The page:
In a startling claim, Union Minister of State for AYUSH Shripad Naik on Thursday said that a Bengaluru-based health resort has cured Prince Charles, an heir to the British throne, of coronavirus with the use of Ayurveda and Homeopathy.

Dr. Mathai to cure Prince Charles of COVID-19 would be studied by a special task force appointed by his ministry to develop and propagate alternative medicine.

Boris Johnson

British Prime Minister Boris Johnson was the next in Britain and the world to announce he had tested positive for the contagion virus on 27th March. Johnson reportedly shook hands with COVID patients in one of the country’s (NHS) National Health Service hospitals he was making a vigilant round of. Johnson joined back the 10; Downing Street on 29th April 2020.

He thanked the ministers who stood in for him while he was away, as well as the people for their “sheer grit and guts.”

Health Minister Nadine Dorries and Health Secretary Matthew Hancock too tested positive for the Coronavirus.

  • Iran

According to the Jerusalem Post, at least 24 members of parliament have contracted the virus, and two have died: Fatemeh Rahbar, from Tehran, and Mohammad Ali Ramezani, from Gilan.

  • Canada

Prime Minister Justin Trudeau’s wife Sophie Trudeau tested positive for COVID-19, leading to a reactionary chain of self-isolation among all the people in the administration she was in contact with, including PM Justin Trudeau.


Country’s Health Minister Yaakov Litzman tested positive for COVID-19, hampering Israel’s fight against coronavirus because he was leading the task force heading the matters for the same. On April 20, Litzman announced his recovery from COVID-19.

  • Italy

The leaders from the currently third-worst hit nation by COVID-19 paid a heavy price to the vile pandemic. Giorgio Valoti, mayor of Cene municipality in Lombardy region died of Coronavirus on March 13. Another leader Robert Scylla, leading the fight against COVID-19 in Varese municipality in the same Lombardy region succumbed to COVID-19 on March 11.

Nicola Zingaretti, the head of the Italian Democratic Party, one among the ruling coalition of Italy had also tested positive for coronavirus.

  • Spain

The second-worst hit nation by coronavirus pandemic has been taken aback by the scale of the pandemic in itself. Country’s Deputy Prime Minister Carmen Calvo on March 25th. She recovered from the infection on April 15.

Begoña Gómez, the wife of Spanish Prime Minister Pedro Sánchez also tested positive which like Canada, led to a chain of quarantining procedures in-place for her direct contacts including the Prime Minister.

Country’s Equality Minister Irene Montero was the first in the cabinet to test positive for coronavirus on March 12. She also recovered in early April.

  • USA

Two members of the New York State Assembly, Helene Weinstein, and Charles Barron tested positive for the coronavirus, New York Governor Andrew Cuomo announced on March 14. The third positive case from the assembly – Assemblywoman Kimberly Jean-Pierre, was reported by the Politico on March 19th.

Senator Rand Paul, of Republican Party from Kentucky, became the first U.S. senator to test positive for the coronavirus on March 23rd.

The first Congressperson to contract the virus was, Florida Representative Mario Diaz-Balart of Republican Party on March 18. On the same day, Democrat representative from Utah Ben McAdams also tested positive for coronavirus.

  • Germany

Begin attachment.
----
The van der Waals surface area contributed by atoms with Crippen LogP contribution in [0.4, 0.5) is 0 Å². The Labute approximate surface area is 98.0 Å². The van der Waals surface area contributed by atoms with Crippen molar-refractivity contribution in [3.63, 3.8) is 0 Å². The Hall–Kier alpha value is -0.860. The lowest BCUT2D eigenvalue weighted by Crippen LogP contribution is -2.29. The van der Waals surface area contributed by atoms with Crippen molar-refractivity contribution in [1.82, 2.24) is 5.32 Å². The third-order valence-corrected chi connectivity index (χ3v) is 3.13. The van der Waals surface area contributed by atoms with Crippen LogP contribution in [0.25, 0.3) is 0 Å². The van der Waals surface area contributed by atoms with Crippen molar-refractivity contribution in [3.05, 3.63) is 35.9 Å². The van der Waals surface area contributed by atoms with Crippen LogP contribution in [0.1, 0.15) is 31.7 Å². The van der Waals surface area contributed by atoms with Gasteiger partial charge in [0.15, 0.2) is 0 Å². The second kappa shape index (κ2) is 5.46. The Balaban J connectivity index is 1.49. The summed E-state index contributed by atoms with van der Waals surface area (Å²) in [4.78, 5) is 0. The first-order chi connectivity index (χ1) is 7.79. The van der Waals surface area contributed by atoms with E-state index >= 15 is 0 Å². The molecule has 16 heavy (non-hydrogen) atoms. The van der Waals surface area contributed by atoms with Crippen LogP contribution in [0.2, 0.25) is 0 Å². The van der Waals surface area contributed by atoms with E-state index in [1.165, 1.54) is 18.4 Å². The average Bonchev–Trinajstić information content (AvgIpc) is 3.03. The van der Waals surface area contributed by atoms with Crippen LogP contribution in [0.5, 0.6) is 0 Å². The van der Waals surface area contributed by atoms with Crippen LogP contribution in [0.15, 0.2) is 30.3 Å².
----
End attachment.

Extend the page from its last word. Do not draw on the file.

The head of Germany’s Christian Democratic Union party, Freidrich Merz, tested positive for coronavirus on March 17th.

  • Nigeria

The country has close to 2,000 coronavirus patients, but just 4 ventilators per million people, the leaders have contracted COVID-19 in the biggest economy of Africa too.

Abba Kyari, Nigerian President Muhammadu Buhari’s chief of staff, tested positive for COVID-19 in mid-March

Bala Mohammed, the Governor of Nigeria’s Bauchi state also tested positive for coronavirus on March 24th.

  • Australia

Australian Minister for Home Affairs Peter Dutton tested positive for coronavirus earlier in March. He announced his recovery in late March

  • Russia

The country is the latest to breach the 100,000 patient counts in the world, having recorded the sharpest spike, globally, in the previous two weeks. Prime Minister Mikhail Mishustin was reported to have tested positive of COVID-19 on Thursday.

Covid-19 has spread around the planet, sending billions of people into lockdown as health services struggle to cope. Find out where the virus has spread, and where it has been most deadly.

WHO has declared coronavirus has affected in the countries

Covid-19 has spread around the planet, sending billions of people into lockdown as health services struggle to cope. Find out where the virus has spread, and where it has been most deadly.

Coronavirus updates

Confirmed cases






Since first being recorded late last year in China, the Covid-19 coronavirus has spread around the world and been declared a pandemic by the World Health Organization. However, differences in testing mean that the number of cases may be understated for some countries.

  • Confirmed cases of Covid-19 for selected countries

  • Confirmed deaths of Covid-19 for selected countries

The number of deaths is a more dependable indicator. The disease has hit certain countries, including Italy, Spain, the UK, and the US, with particular cruelty.

  • Confirmed cases of Covid-19 in Asia

Meanwhile, in Asia, where the disease began, the spread continues, although in China it seems, for now, to have passed its peak.

  • Confirmed cases of Covid-19 in Europe, the Middle East, and North Africa

  • Confirmed cases of Covid-19

  • Confirmed deaths from Covid-19

  • Confirmed recovered from Covid-19